Sesión del 26 de Sept del 2014: Secuencias con composición inusual de aminoácidos

Seminario a cargo de Alejandra Zavala Castillo sobre complejidad en secuencia de proteínas:

Hola a tod@s:
Les anexo el artículo para el siguiente seminario sobre complejidad e información 🙂


El artículo está en esta Wootton-1994


Segments of non-random amino acid composition, or
‘low-complexity’ regions, are very abundant in natural
protein sequences. They include sequences rich
in Ala, Gly, Pro, Gin, Ser, Thr, Asn, Glu, Asp, Arg,
His, Met, Lys, lie, Leu, Val, Phe residues, or combinations
of a few of these. Some segments are homopolymers
or nearly so, while others are irregular mosaics
of mixtures of two or a more residues, and some include
short-period regular repeats. They are strikingly
abundant in large nmltidomain polypeptides crucial
in morphogenesis, embryonic development, transcriptional
regulation, RNA processing, signal transduction
and both intracellular and extracellular structure and
Several hundred publications from 1993 and the previous
few years (too many to list individually in this
review) have reported new amino acid sequences, deduced
from genomic or cDNA sequences, that contain
low-complexity regions or domains. Almost all authors
have used terms of surprise such as ‘unusual’, ‘unexpected’,
‘extraordinary’ and ‘remarkable’, perhaps reflecting
a belief that such segments are rare, which
they are not, or an expectation that normal proteins
should have locally complex, quasi-random compositions.
The current protein sequence and structure databases
[1-4] provide rich data for determining the actual abundance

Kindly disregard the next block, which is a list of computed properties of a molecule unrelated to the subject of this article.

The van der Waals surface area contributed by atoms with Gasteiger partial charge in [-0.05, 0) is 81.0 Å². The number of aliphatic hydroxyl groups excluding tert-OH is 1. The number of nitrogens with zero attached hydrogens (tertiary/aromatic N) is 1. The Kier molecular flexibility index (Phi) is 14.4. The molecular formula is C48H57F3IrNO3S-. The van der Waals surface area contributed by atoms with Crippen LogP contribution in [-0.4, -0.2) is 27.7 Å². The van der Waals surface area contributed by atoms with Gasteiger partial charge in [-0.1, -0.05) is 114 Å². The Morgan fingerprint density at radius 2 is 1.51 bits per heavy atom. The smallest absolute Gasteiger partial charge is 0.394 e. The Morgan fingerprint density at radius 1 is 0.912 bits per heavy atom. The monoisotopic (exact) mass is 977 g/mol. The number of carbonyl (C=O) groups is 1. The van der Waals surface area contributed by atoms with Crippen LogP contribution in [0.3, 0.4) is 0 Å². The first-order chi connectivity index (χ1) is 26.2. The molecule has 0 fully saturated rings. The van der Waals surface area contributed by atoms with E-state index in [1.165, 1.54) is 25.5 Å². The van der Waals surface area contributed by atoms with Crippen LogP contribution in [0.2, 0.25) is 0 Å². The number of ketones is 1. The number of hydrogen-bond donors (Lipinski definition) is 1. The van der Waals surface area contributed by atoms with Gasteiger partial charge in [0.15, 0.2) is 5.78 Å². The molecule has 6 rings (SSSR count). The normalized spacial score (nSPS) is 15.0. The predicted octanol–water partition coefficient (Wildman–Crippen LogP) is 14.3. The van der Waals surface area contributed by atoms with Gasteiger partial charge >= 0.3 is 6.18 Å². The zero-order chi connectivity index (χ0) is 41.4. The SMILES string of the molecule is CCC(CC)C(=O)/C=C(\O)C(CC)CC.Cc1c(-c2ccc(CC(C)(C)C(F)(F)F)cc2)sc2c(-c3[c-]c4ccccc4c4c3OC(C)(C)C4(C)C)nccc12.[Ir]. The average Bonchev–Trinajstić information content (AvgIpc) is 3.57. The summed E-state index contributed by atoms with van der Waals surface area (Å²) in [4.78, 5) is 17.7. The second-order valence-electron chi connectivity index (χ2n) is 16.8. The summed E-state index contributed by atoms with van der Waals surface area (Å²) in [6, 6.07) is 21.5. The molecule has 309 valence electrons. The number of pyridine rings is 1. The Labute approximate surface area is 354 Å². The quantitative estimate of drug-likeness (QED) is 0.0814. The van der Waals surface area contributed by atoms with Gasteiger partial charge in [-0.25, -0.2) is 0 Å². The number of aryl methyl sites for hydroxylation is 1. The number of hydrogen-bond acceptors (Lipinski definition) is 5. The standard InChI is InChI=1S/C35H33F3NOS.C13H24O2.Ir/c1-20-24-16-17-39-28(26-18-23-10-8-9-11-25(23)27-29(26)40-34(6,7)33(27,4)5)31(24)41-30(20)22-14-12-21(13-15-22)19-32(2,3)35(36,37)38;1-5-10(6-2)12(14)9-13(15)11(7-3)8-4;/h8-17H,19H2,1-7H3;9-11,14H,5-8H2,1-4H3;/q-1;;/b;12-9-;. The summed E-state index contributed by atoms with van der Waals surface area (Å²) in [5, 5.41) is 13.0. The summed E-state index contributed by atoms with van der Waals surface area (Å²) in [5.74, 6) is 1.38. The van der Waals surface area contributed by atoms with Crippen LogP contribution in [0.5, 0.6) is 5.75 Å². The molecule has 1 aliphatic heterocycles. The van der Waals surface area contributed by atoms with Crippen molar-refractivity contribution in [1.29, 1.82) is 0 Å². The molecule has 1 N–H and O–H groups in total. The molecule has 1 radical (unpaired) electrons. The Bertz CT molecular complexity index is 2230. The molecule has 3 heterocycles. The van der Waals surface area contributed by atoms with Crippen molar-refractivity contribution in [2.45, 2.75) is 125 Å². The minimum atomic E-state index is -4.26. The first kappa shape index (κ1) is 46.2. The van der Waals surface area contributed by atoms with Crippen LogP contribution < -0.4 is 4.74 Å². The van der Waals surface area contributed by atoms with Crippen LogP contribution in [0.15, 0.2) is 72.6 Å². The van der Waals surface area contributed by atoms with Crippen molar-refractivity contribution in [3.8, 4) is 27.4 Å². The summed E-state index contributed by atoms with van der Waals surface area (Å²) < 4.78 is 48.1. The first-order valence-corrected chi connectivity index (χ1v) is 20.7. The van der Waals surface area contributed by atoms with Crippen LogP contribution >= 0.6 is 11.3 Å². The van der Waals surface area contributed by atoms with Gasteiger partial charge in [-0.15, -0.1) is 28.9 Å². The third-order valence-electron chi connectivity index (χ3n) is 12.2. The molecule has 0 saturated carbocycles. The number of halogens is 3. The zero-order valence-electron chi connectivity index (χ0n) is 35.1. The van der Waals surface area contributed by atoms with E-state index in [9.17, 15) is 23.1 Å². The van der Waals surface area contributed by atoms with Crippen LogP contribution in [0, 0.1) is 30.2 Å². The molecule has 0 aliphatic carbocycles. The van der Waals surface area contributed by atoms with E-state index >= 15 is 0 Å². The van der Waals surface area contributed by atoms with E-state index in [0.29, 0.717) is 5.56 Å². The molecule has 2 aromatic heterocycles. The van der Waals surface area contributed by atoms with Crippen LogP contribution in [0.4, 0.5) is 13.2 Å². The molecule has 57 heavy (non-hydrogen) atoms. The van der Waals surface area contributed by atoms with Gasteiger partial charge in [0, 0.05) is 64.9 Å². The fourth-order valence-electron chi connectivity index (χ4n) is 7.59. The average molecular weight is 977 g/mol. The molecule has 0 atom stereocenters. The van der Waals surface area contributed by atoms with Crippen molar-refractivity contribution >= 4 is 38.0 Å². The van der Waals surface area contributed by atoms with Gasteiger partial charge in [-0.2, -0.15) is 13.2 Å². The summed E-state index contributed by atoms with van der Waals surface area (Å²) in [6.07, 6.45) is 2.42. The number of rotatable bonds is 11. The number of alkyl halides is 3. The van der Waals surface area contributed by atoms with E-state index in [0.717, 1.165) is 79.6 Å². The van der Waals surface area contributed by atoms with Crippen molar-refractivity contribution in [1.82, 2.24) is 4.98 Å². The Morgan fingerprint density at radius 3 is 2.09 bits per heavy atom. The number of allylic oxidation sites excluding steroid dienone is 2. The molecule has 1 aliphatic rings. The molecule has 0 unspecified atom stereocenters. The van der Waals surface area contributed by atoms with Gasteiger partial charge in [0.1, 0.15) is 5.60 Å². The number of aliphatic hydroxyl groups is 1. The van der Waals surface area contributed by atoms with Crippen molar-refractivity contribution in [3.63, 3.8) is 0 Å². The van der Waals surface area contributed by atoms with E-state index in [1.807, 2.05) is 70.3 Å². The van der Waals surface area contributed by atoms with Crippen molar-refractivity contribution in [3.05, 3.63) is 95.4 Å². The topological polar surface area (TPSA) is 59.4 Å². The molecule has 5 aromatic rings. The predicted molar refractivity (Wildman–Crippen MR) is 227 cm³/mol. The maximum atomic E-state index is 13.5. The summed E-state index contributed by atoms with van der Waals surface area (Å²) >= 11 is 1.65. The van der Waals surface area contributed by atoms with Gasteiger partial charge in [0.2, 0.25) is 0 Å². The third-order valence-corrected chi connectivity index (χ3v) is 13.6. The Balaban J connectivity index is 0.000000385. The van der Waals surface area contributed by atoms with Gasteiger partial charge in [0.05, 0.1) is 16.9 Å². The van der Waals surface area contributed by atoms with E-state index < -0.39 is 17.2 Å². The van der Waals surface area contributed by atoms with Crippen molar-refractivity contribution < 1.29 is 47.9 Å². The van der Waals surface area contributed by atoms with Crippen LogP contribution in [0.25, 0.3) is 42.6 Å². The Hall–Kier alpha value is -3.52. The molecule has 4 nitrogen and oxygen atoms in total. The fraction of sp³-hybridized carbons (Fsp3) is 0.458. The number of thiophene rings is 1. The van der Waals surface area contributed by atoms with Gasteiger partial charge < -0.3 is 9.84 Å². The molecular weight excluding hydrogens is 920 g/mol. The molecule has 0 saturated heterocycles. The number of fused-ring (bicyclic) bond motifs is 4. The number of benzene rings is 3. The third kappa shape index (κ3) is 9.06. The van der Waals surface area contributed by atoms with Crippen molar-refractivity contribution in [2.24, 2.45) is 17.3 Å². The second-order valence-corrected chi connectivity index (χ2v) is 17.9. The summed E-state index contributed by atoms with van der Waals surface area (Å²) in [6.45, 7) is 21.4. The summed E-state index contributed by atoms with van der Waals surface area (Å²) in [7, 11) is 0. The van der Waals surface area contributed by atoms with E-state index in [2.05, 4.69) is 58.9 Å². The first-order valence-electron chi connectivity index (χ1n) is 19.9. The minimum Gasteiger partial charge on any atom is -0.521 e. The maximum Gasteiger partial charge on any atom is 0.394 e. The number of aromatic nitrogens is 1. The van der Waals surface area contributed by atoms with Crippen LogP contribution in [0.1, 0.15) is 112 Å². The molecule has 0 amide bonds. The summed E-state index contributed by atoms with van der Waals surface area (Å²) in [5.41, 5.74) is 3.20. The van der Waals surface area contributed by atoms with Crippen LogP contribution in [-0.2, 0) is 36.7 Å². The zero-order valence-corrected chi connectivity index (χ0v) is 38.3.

and nature of low-complexity segments using
appropriate mathematical definitions of complexity.
The statistical improbability of several specific classes
of segments has been discussed for several years by
Karlin and Brendel [5-7], with emphasis on clusters of
charged amino acids. Recently, more general statistical
measures of compositional complexity have been applied
to both amino acid and nucleotide sequences and
to entire sequence databases [8″,9-11], and these form
the basis for the updated surveys reviewed here. Also
reviewed is recent evidence implicating some of the
low-complexity segments themselves in crucial molecular
interactions and biological functions of these proteins.
In only a few cases are relevant physicochemical
details beginning to emerge, and there are many
challenges for future research at the level of molecular
structure and dynamics.

Wootton, J. C. (1994). Sequences with ‘unusual’amino acid compositions. Current Opinion in Structural Biology, 4(3), 413-421.



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